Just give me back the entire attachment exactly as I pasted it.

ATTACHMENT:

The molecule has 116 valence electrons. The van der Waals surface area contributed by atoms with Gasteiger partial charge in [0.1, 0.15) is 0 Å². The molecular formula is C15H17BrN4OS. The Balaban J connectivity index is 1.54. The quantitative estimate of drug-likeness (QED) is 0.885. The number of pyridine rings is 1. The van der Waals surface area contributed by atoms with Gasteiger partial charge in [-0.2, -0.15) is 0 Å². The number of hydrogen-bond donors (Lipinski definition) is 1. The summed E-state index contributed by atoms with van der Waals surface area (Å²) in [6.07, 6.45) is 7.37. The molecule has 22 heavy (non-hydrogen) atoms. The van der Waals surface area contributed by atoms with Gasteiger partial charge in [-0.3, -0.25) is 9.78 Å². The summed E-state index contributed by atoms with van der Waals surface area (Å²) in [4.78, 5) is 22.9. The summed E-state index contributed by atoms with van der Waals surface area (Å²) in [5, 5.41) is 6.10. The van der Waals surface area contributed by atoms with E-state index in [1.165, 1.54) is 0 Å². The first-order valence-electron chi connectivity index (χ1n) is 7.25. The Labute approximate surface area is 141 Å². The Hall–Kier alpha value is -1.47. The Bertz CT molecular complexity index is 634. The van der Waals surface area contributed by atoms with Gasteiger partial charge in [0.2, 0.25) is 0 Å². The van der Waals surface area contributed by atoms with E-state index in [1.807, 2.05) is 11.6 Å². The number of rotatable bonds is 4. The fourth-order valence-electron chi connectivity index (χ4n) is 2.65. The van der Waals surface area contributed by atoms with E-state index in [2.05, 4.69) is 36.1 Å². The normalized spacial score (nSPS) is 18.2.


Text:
The molecule has 116 valence electrons. The van der Waals surface area contributed by atoms with Gasteiger partial charge in [0.1, 0.15) is 0 Å². The molecular formula is C15H17BrN4OS. The Balaban J connectivity index is 1.54. The quantitative estimate of drug-likeness (QED) is 0.885. The number of pyridine rings is 1. The van der Waals surface area contributed by atoms with Gasteiger partial charge in [-0.2, -0.15) is 0 Å². The number of hydrogen-bond donors (Lipinski definition) is 1. The summed E-state index contributed by atoms with van der Waals surface area (Å²) in [6.07, 6.45) is 7.37. The molecule has 22 heavy (non-hydrogen) atoms. The van der Waals surface area contributed by atoms with Gasteiger partial charge in [-0.3, -0.25) is 9.78 Å². The summed E-state index contributed by atoms with van der Waals surface area (Å²) in [4.78, 5) is 22.9. The summed E-state index contributed by atoms with van der Waals surface area (Å²) in [5, 5.41) is 6.10. The van der Waals surface area contributed by atoms with E-state index in [1.165, 1.54) is 0 Å². The first-order valence-electron chi connectivity index (χ1n) is 7.25. The Labute approximate surface area is 141 Å². The Hall–Kier alpha value is -1.47. The Bertz CT molecular complexity index is 634. The van der Waals surface area contributed by atoms with Gasteiger partial charge in [0.2, 0.25) is 0 Å². The van der Waals surface area contributed by atoms with E-state index in [1.807, 2.05) is 11.6 Å². The number of rotatable bonds is 4. The fourth-order valence-electron chi connectivity index (χ4n) is 2.65. The van der Waals surface area contributed by atoms with E-state index in [2.05, 4.69) is 36.1 Å². The normalized spacial score (nSPS) is 18.2.